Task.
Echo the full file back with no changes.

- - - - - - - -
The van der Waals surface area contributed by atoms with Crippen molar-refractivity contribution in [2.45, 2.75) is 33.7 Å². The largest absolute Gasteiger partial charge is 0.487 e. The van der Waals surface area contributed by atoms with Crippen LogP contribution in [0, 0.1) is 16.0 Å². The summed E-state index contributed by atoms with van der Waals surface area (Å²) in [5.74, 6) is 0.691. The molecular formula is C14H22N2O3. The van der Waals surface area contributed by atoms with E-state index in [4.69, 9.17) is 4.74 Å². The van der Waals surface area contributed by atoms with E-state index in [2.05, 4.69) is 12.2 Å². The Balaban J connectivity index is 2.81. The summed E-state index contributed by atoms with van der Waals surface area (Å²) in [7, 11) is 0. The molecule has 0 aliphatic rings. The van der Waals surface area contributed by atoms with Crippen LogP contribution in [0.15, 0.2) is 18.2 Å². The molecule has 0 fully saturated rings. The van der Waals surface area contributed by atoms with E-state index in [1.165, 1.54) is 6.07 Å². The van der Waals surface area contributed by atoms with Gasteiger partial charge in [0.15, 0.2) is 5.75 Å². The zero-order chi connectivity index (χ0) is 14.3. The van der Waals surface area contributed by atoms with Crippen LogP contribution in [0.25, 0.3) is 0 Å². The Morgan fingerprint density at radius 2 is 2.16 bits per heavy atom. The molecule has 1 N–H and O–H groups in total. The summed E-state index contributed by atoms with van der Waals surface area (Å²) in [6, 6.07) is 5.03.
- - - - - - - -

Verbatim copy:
The van der Waals surface area contributed by atoms with Crippen molar-refractivity contribution in [2.45, 2.75) is 33.7 Å². The largest absolute Gasteiger partial charge is 0.487 e. The van der Waals surface area contributed by atoms with Crippen LogP contribution in [0, 0.1) is 16.0 Å². The summed E-state index contributed by atoms with van der Waals surface area (Å²) in [5.74, 6) is 0.691. The molecular formula is C14H22N2O3. The van der Waals surface area contributed by atoms with E-state index in [4.69, 9.17) is 4.74 Å². The van der Waals surface area contributed by atoms with E-state index in [2.05, 4.69) is 12.2 Å². The Balaban J connectivity index is 2.81. The summed E-state index contributed by atoms with van der Waals surface area (Å²) in [7, 11) is 0. The molecule has 0 aliphatic rings. The van der Waals surface area contributed by atoms with Crippen LogP contribution in [0.15, 0.2) is 18.2 Å². The molecule has 0 fully saturated rings. The van der Waals surface area contributed by atoms with E-state index in [1.165, 1.54) is 6.07 Å². The van der Waals surface area contributed by atoms with Gasteiger partial charge in [0.15, 0.2) is 5.75 Å². The zero-order chi connectivity index (χ0) is 14.3. The van der Waals surface area contributed by atoms with Crippen LogP contribution in [0.25, 0.3) is 0 Å². The Morgan fingerprint density at radius 2 is 2.16 bits per heavy atom. The molecule has 1 N–H and O–H groups in total. The summed E-state index contributed by atoms with van der Waals surface area (Å²) in [6, 6.07) is 5.03.